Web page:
Is your international office taking a strategic approach to ensure quality data? Here are the 10 strategies you need to know.
Wondering which 10 high-level strategies can help your international office to achieve and maintain quality data?
Higher education institutions and their international office/relations directors must be able to rely on accurate, quality data.
To achieve this, there are several institutional conditions that international office directors can implement to ensure a data-driven approach. Read on to discover these 10 strategies to achieve quality data in the international office.
1. Strong executive leadership
First and foremost, your higher education institution and its international office needs strong executive leadership that understands the importance of data quality.
These executive leaders need to be advocates for quality data and strong proponents of a data-driven approach to operations and decision making.
Without this support from the top, your international office will struggle to implement strategies to achieve quality data.
2. Organize regular internal meetings
These leaders and other high-level decision makers should organize regular internal meetings to streamline communications and ensure everyone is on the same page.
These meetings allow all stakeholders involved to stay abreast of the data best practices that the international office is using and how these can be run and managed effectively.
3. Build relationships and break silos with faculties
Internal bridges and relationship building are just as important as external partnerships for the international office.
Without these strong internal relationships, both within the international office and between the international office and other faculties, your international staff cannot collect and analyze data efficiently.
Breaking down silos and ensuring that all operations and communications are as streamlined as possible can be a critical step to achieving consistent, quality data.
4. Identify an owner of data systems
Once these relationships are formed, it’s important to identify an owner of the centralized data system where all international data is stored.
That way, all parties involved understand who to approach for any data queries, and there’s no confusion around who the data is collected, where it’s stored, or who’s responsible for it.
5. Identify what kind of information is going to be there
As part of this process, the international office should also clarify what data and information needs to be collected and why.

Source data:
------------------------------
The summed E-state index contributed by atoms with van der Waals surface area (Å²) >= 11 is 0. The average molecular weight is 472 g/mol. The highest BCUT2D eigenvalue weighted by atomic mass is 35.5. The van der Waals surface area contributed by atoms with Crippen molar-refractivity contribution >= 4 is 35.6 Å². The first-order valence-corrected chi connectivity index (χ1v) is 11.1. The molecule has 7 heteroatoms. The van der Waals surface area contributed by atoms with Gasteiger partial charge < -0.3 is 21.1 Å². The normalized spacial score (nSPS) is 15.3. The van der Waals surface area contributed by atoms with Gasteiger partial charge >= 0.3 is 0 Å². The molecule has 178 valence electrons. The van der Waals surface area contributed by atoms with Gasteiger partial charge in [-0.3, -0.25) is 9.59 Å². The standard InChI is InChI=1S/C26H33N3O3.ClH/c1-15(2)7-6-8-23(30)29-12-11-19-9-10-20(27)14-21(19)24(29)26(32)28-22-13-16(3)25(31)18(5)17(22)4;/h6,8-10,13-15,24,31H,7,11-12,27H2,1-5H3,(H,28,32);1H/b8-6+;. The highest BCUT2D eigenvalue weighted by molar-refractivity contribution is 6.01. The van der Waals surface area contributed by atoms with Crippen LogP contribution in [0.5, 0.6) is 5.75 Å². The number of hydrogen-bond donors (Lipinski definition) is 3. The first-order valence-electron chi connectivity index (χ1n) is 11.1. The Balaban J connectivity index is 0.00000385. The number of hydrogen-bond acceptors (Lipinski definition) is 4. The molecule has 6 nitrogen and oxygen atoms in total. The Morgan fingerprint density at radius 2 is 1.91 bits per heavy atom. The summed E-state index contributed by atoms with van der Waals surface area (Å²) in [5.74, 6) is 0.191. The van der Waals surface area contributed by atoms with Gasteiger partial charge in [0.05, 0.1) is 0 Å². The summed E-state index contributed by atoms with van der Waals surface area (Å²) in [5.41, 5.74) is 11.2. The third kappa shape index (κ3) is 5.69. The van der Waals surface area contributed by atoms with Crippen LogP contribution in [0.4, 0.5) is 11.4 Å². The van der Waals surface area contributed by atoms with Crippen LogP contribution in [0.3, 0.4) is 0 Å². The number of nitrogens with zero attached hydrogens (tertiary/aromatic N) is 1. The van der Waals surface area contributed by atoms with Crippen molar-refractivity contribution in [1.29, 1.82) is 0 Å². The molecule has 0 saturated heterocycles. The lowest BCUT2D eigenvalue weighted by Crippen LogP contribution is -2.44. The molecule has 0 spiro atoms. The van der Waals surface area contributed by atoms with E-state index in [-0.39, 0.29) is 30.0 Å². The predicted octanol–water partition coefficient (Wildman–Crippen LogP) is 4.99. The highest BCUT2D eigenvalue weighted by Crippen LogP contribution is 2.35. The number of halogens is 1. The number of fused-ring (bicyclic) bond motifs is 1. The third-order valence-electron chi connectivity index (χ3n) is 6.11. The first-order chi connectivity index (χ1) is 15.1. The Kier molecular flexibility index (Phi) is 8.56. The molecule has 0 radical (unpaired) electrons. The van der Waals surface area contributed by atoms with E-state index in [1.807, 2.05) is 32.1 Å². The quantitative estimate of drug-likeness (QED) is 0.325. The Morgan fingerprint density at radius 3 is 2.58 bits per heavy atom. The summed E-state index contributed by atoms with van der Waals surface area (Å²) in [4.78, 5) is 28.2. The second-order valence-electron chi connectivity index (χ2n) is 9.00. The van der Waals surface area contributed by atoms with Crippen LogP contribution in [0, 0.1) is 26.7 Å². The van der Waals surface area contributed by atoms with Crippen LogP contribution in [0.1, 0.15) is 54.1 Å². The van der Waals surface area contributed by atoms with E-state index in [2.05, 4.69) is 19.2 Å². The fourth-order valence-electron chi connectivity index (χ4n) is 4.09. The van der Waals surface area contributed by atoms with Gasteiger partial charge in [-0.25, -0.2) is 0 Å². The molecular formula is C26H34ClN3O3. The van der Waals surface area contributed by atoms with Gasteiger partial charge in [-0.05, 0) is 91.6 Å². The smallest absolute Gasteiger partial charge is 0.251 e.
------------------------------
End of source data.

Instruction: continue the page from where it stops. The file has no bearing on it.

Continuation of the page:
By understanding what kind information is stored in the international office’s central data system, faculties and staff will be more efficient in the collection and delivery of this data.
6. Decide who needs access
This data should only be accessed or edited by those with the required permissions, otherwise errors or duplications may occur.
Those who have access should be trained on how to access the data and what changes or updates they’re allowed to make.
7. Know how to enter the data
As part of this training, they should also be taught how to enter data into the centralized system, learning which data sets to input into each field.
This can help the international office to avoid any common data errors that could lead to inaccurate analysis or misleading insights.
8. Create an internal user manual and cheat sheet
To streamline this training process, the international office should develop an internal user manual and cheat sheet.
This will help staff to quickly learn the above information while minimizing the resourcing burden of extensive training.
9. Identify who else will manage the data
If necessary, the international office should also identify other stakeholders who may need to manage the data.
This could include high-level decision makers who need quick access to international data, or other key stakeholders.
10. Create structured data
To ensure that your centralized data system is simple and easy to understand, it’s important to develop structured data.
This involves setting data rules and requirements within your system, linking data so it’s more intuitive and interconnected, and limiting what data can be added.
Once these 10 strategies and best practices are incorporated into your international office, quality data can be positioned as a key priority and focus for your team.